6. Speed of change
The ability to adapt to changes in market demand is critical to commercial success. This is because the speed of technological advances continues to increase. The need to shorten product lifecycles increases the pressure on manufacturing organisations to improve their product development processes. The automotive sector is an example of this; after years of product evolution, the Electric Vehicle (EV) revolution is upon us. EV platforms architecture and technology are massively different from traditional petrol or diesel vehicles, and the automotive supply chain is under considerable pressure to adapt - or lose market share to more technologically-focused organisations.
7. Supply and demand planning
Supply and demand form the bedrock of business - and whilst technological change is radically altering the output of many modern manufacturing operations, this traditional principle remains. As the pace and variety of many manufacturing organisations continue to increase, it becomes more and more critical to balance supply and demand parameters. Economic pressure to manufacture exactly what is required promptly, further increases the need to balance supply and demand, as holding raw materials/components or finished stock increases the risk of financial exposure. For this reason, professionals with supply and demand planning skills are crucial in a manufacturing operation.
8. Stakeholder management
Working with people, and more importantly, managing those professional relationships efficiently and productively, is a skill that is highly valued in the manufacturing function. This is particularly pertinent in an environment that is built on processes, many of them linear. With the continued adaptation of how people communicate at work, stakeholders are now able to do much of the legwork that would require client-side input previously. This is freeing up time for manufacturing professionals to focus on the strategical rather than the administrative.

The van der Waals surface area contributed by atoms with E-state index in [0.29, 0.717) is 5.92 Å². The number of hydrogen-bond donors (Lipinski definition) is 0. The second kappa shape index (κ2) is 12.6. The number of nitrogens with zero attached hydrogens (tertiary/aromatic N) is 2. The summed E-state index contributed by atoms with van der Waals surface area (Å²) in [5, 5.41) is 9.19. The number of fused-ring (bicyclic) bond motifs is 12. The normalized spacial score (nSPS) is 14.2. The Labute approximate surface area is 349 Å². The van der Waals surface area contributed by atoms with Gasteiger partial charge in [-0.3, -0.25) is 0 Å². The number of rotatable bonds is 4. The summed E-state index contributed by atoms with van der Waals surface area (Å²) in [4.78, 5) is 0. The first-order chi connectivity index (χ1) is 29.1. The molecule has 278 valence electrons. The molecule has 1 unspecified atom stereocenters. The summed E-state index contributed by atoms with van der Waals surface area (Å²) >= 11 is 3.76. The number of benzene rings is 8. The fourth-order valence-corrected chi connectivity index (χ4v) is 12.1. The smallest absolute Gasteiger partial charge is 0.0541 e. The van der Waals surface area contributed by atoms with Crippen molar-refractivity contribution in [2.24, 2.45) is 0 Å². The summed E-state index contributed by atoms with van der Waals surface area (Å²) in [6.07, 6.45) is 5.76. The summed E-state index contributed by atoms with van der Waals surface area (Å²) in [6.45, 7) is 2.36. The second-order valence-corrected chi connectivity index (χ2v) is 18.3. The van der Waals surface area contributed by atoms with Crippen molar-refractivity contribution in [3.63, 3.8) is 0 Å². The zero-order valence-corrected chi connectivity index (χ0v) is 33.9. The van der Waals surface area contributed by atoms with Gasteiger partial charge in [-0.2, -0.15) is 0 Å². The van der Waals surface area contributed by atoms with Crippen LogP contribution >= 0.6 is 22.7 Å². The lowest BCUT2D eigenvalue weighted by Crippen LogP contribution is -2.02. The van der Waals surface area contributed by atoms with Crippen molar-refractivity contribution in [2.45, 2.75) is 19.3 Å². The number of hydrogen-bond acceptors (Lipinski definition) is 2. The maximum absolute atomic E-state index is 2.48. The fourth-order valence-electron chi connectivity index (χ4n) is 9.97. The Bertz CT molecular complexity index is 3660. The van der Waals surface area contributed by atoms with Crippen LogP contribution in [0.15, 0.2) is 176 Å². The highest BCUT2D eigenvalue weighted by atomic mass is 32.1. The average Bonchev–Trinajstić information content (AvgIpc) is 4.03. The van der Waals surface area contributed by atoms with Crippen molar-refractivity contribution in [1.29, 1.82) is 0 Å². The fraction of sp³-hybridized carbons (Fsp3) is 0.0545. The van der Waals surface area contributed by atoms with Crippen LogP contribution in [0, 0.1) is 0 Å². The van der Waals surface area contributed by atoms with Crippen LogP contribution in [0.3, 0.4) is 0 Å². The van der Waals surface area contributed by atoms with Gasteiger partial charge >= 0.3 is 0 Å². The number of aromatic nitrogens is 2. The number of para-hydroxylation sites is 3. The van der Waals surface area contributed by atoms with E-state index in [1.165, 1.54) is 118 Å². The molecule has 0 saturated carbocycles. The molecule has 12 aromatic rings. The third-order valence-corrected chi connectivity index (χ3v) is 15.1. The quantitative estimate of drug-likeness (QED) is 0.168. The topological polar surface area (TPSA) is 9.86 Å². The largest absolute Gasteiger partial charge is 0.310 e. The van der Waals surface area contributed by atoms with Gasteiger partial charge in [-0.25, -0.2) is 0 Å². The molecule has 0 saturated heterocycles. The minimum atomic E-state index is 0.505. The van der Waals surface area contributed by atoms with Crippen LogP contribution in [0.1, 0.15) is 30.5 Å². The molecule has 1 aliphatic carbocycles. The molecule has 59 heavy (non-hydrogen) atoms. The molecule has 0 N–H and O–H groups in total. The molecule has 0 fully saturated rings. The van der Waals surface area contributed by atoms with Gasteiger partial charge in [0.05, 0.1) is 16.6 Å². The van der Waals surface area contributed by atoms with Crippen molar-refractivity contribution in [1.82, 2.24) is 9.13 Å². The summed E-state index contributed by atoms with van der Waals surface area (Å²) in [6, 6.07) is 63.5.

9. Regulations expertise
In the ever-changing market that we find ourselves in, your teams must keep abreast of all changes that may be occurring in their business and the wider sector. Having knowledge and understanding of IR35, potential changes caused by Brexit, and increased electrification that is bound to strike the sector soon, in terms of automotive, aerospace, and general manufacturing, will enable your business to be adaptable and ready for the future. There is now more change than ever before, at a faster rate. This means that the ability to understand and manage complex legislation is business critical.
10. Sales and operation planning
Sales and operation planning (S&OP) can drive efficiency and enable the development of robust plans and schedules that can benefit teams and the wider business. Being sure you have a comprehensive and actionable plan is crucial to ensure business progression. Finding professionals with skills in these areas, who can showcase their experience here, will help to manage customer expectations, drive a higher OTIF rate, and save time that may have otherwise been wasted.
At Michael Page, we have access to an extensive database of top professionals looking for new opportunities who can drive your business forward in 2020, and beyond. For a confidential discussion about how we can help you to hire and retain the best talent with the right skills to fill your vacancy, get in touch with one of our specialist recruitment consultants today.